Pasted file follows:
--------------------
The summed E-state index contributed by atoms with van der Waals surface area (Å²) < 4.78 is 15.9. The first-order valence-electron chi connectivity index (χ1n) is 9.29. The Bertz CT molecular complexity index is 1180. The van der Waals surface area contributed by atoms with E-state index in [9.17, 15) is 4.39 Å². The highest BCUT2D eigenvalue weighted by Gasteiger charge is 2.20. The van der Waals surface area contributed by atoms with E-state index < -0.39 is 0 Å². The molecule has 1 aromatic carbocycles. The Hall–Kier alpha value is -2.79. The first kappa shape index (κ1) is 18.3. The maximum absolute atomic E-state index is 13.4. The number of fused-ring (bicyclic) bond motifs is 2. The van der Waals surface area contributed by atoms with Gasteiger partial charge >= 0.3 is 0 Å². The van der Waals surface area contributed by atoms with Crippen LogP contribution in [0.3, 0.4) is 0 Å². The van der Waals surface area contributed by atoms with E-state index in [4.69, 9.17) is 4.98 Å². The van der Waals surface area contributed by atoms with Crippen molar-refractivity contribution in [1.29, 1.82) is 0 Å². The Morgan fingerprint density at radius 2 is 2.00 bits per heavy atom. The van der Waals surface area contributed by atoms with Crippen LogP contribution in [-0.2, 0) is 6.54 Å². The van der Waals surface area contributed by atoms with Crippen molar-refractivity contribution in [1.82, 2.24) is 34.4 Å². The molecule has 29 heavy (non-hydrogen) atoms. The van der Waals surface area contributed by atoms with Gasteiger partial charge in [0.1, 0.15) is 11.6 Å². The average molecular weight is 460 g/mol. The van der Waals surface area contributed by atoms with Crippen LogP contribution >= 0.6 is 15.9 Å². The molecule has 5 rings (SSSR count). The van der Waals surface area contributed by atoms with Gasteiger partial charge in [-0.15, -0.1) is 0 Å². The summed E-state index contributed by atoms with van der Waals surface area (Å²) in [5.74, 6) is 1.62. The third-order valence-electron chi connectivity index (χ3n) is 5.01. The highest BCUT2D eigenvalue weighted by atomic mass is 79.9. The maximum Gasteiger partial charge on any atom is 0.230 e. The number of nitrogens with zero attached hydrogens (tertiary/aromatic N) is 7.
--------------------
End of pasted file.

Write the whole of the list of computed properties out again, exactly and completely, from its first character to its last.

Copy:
The summed E-state index contributed by atoms with van der Waals surface area (Å²) < 4.78 is 15.9. The first-order valence-electron chi connectivity index (χ1n) is 9.29. The Bertz CT molecular complexity index is 1180. The van der Waals surface area contributed by atoms with E-state index in [9.17, 15) is 4.39 Å². The highest BCUT2D eigenvalue weighted by Gasteiger charge is 2.20. The van der Waals surface area contributed by atoms with E-state index < -0.39 is 0 Å². The molecule has 1 aromatic carbocycles. The Hall–Kier alpha value is -2.79. The first kappa shape index (κ1) is 18.3. The maximum absolute atomic E-state index is 13.4. The number of fused-ring (bicyclic) bond motifs is 2. The van der Waals surface area contributed by atoms with Gasteiger partial charge >= 0.3 is 0 Å². The van der Waals surface area contributed by atoms with Crippen LogP contribution in [0.3, 0.4) is 0 Å². The van der Waals surface area contributed by atoms with E-state index in [4.69, 9.17) is 4.98 Å². The van der Waals surface area contributed by atoms with Crippen molar-refractivity contribution in [1.29, 1.82) is 0 Å². The Morgan fingerprint density at radius 2 is 2.00 bits per heavy atom. The van der Waals surface area contributed by atoms with Crippen LogP contribution in [-0.2, 0) is 6.54 Å². The van der Waals surface area contributed by atoms with Crippen molar-refractivity contribution in [1.82, 2.24) is 34.4 Å². The molecule has 29 heavy (non-hydrogen) atoms. The van der Waals surface area contributed by atoms with Gasteiger partial charge in [0.1, 0.15) is 11.6 Å². The average molecular weight is 460 g/mol. The van der Waals surface area contributed by atoms with Crippen LogP contribution >= 0.6 is 15.9 Å². The molecule has 5 rings (SSSR count). The van der Waals surface area contributed by atoms with Gasteiger partial charge in [-0.15, -0.1) is 0 Å². The summed E-state index contributed by atoms with van der Waals surface area (Å²) in [5.74, 6) is 1.62. The third-order valence-electron chi connectivity index (χ3n) is 5.01. The highest BCUT2D eigenvalue weighted by atomic mass is 79.9. The maximum Gasteiger partial charge on any atom is 0.230 e. The number of nitrogens with zero attached hydrogens (tertiary/aromatic N) is 7.